The mountainous terrain of Mexico has shredded the once incredibly powerful Hurricane Patricia, and the system is now a tropical storm as it races northeast toward its soggy destiny with Texas. Patricia will combine with a slow moving cool front and ample Gulf moisture to create a potentially dangerous situation tonight in the greater Houston area.
Forecast models continue to predict an extreme rainfall event for the Lone Star State, and it appears increasingly likely the heaviest precipitation today and Sunday will come along the upper Texas coast. To start with, here’s the latest precipitation forecast from NOAA’s Weather Prediction Center, essentially the best estimates from their meteorologists assessing all of the models for rain between this morning and the end of the event on Sunday night:
The first thing you’ll probably notice is a staggering 11-inch bullseye over Galveston County and Galveston Bay. This indicates the kind of very, very heavy rain this system and its associated tropical air mass are capable of.
I would not focus solely on the bullseye, however. This system has the capability to produce large amounts of rain over a large area, including the entire Houston region, from Conroe to Sealy and all points in between. With that said, most forecast model suggest the very heaviest rains of 10, 12 or more inches will come closer to the coast. The area below reflects where I believe the heaviest rain is likely to come.
Regardless, much of the metro area should count on seeing widespread totals of 5 to 10 inches during the next 36 hours.
Most areas of Houston can handle six to eight inches of rainfall spread over a couple of days. The problem is that this air mass is so moist it could bring rainfall rates in excess of 3 or 4 inches per hour. That exceeds the capability of most drainage systems and area bayous and streets will fill up quickly.
The entire Houston metro area is under a flash flood watch through Monday morning, and expect the area to be upgraded to flash flood warnings by later today. If you can avoid traveling, working or otherwise being away from your home this afternoon through Sunday evening, you should do so.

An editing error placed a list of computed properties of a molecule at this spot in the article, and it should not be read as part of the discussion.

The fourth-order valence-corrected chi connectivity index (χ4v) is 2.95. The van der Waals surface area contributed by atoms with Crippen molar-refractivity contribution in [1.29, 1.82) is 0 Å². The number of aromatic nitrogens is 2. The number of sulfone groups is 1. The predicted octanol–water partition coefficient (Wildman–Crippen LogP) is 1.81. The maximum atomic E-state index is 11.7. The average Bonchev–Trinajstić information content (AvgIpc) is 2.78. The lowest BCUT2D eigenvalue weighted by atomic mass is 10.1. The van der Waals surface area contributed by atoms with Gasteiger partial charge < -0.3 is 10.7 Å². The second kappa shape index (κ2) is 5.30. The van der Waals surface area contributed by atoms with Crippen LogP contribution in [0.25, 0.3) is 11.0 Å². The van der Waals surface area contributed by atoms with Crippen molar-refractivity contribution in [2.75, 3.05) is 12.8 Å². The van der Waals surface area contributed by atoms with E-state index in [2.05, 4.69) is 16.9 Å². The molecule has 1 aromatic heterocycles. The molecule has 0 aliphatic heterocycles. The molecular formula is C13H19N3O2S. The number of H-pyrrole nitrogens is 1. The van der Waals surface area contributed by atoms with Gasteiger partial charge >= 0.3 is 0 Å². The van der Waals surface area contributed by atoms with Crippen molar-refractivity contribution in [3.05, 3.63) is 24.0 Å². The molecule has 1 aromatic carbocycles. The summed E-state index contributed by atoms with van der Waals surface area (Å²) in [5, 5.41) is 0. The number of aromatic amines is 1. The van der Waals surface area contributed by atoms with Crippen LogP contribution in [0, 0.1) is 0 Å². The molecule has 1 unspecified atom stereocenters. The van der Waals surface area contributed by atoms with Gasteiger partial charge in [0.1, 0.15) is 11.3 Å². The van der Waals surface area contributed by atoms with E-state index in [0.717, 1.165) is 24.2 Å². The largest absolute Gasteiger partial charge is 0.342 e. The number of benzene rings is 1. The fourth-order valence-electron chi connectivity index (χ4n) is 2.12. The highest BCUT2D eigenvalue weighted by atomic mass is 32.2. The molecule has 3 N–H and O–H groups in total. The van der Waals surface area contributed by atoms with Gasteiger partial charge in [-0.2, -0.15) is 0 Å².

Until about noon the heaviest rains should remain well to the northwest and southwest of Houston, allowing for last minute preparations.
Beginning about noon I expect a core of very heavy rainfall to move up the Texas coast, from southwest to northeast. Here’s a map I made to show the approximate movement of this core of heaviest rains. It is not gospel, but rather an estimate of when areas might expect rainfall rates of 3 to 4 inches per hour.
If there is any good news it’s that the system should not linger. I expect the heavy rains to clear out of the metro area, from west to east, between noon and about 10 p.m. on Sunday.
TIDES AND WINDS
The associated swells with the remnants of Patricia will increase tide levels by several feet tonight, which should be enough to cause coastal flooding in low-lying areas, including Bolivar, West Galveston Island, Seabrook and the shores of Clear Lake. Tides should fall off by the middle of Sunday.
Winds could get testy too, especially along the coast. Gusts up to 50 mph or so are possible. This is one more reason to remain indoors through the middle of Sunday, until the rains pass.
I will update this blog around 1 p.m. today.